Bingo. And I didn't really "get it" until about thirty seconds after I was playing with the Digisix/M8 combo. I intellectually understood the issue, but the idea lacked physicality. And, as I said in a post above, Jaime and Woody identified this fundamental gap in my "light education" and the Digisix is the tool to help me start curing the problem. . . .

 

I didn't say it, but my number one photo exposure issue is tied directly to *not* setting my speed appropriately and underexposing/overexposing everything *around* my subject. Even when I meter to the "dark area" or "light area" surrounding the subject with the M8, hold that, and then shoot the subject, something light-wise isn't right in the photo.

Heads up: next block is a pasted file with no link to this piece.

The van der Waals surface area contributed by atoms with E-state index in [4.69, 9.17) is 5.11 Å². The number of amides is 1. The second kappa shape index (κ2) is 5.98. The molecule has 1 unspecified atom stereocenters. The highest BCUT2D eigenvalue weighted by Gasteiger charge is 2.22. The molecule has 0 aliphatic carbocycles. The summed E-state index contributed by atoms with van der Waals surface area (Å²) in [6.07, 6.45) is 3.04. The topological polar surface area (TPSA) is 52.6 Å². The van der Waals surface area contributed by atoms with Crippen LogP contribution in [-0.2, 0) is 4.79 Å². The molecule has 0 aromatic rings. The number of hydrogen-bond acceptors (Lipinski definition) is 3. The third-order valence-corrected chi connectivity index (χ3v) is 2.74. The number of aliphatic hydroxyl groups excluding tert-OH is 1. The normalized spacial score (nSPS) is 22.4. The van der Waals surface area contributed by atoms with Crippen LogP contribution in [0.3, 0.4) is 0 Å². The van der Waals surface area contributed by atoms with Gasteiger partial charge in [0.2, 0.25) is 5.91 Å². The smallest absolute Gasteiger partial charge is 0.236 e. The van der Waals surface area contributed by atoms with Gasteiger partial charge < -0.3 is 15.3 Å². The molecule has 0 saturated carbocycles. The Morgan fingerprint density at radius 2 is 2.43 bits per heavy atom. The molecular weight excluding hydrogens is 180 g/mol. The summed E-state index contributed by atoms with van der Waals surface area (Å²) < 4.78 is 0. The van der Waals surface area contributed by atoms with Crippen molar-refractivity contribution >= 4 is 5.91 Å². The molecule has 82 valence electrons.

I can say that with my tests setting the M8 manually according to the Digisix I've done a better job exposing the overall scene--instead of just the subject--and my photos improved immediately. And, where the subject was a bit dark or a bit light, I could adjust the RAW *less*, get my subject looking good, and not funkify the rest of the scene.

 

I'll also say that I've looked at the histograms when chimping. I've made adjustments accordingly and tried that as a fix. But the issue of reflected versus incident light is really key--the histogram is reporting on reflected light and fixing it wasn't really helping me because I have an incident light problem. (Thanks for suggesting this, JR.) I will say that the Digisix is easier for me from a user-interface perspective (scene/camera/Digisix combo) than reading/messing with histograms--faster, better results. And the knowledge applied with this technique also will help my M6TTL use (when I understand more about film and how that plays into this--will be reading about that soon).